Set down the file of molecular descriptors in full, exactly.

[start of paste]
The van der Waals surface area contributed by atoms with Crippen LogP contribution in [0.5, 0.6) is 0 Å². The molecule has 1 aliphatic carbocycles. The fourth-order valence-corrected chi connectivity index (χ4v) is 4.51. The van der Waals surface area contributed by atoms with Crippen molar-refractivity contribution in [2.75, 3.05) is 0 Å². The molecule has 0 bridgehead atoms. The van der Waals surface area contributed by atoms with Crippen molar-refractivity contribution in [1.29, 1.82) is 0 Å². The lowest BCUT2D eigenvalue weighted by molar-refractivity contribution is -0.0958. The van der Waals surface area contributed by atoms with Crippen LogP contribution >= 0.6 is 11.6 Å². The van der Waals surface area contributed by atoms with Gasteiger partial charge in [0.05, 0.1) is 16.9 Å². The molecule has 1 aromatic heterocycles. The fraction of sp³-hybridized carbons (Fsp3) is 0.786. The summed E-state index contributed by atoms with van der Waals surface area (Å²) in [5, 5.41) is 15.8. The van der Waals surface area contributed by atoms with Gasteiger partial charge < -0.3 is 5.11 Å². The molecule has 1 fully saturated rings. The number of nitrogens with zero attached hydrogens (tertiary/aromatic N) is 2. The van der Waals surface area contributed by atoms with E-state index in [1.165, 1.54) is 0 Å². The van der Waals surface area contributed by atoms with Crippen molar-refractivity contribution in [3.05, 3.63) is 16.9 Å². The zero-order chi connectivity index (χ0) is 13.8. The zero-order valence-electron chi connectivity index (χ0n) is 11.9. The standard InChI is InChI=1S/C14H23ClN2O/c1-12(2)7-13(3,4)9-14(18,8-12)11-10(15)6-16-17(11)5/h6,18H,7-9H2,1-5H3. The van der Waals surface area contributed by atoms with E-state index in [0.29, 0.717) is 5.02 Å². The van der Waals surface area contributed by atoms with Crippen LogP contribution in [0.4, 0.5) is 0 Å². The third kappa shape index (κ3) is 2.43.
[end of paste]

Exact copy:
The van der Waals surface area contributed by atoms with Crippen LogP contribution in [0.5, 0.6) is 0 Å². The molecule has 1 aliphatic carbocycles. The fourth-order valence-corrected chi connectivity index (χ4v) is 4.51. The van der Waals surface area contributed by atoms with Crippen molar-refractivity contribution in [2.75, 3.05) is 0 Å². The molecule has 0 bridgehead atoms. The van der Waals surface area contributed by atoms with Crippen molar-refractivity contribution in [1.29, 1.82) is 0 Å². The lowest BCUT2D eigenvalue weighted by molar-refractivity contribution is -0.0958. The van der Waals surface area contributed by atoms with Crippen LogP contribution >= 0.6 is 11.6 Å². The van der Waals surface area contributed by atoms with Gasteiger partial charge in [0.05, 0.1) is 16.9 Å². The molecule has 1 aromatic heterocycles. The fraction of sp³-hybridized carbons (Fsp3) is 0.786. The summed E-state index contributed by atoms with van der Waals surface area (Å²) in [5, 5.41) is 15.8. The van der Waals surface area contributed by atoms with Gasteiger partial charge < -0.3 is 5.11 Å². The molecule has 1 fully saturated rings. The number of nitrogens with zero attached hydrogens (tertiary/aromatic N) is 2. The van der Waals surface area contributed by atoms with E-state index in [1.165, 1.54) is 0 Å². The van der Waals surface area contributed by atoms with Crippen molar-refractivity contribution in [3.05, 3.63) is 16.9 Å². The zero-order chi connectivity index (χ0) is 13.8. The zero-order valence-electron chi connectivity index (χ0n) is 11.9. The standard InChI is InChI=1S/C14H23ClN2O/c1-12(2)7-13(3,4)9-14(18,8-12)11-10(15)6-16-17(11)5/h6,18H,7-9H2,1-5H3. The van der Waals surface area contributed by atoms with E-state index in [0.29, 0.717) is 5.02 Å². The van der Waals surface area contributed by atoms with Crippen LogP contribution in [0.4, 0.5) is 0 Å². The third kappa shape index (κ3) is 2.43.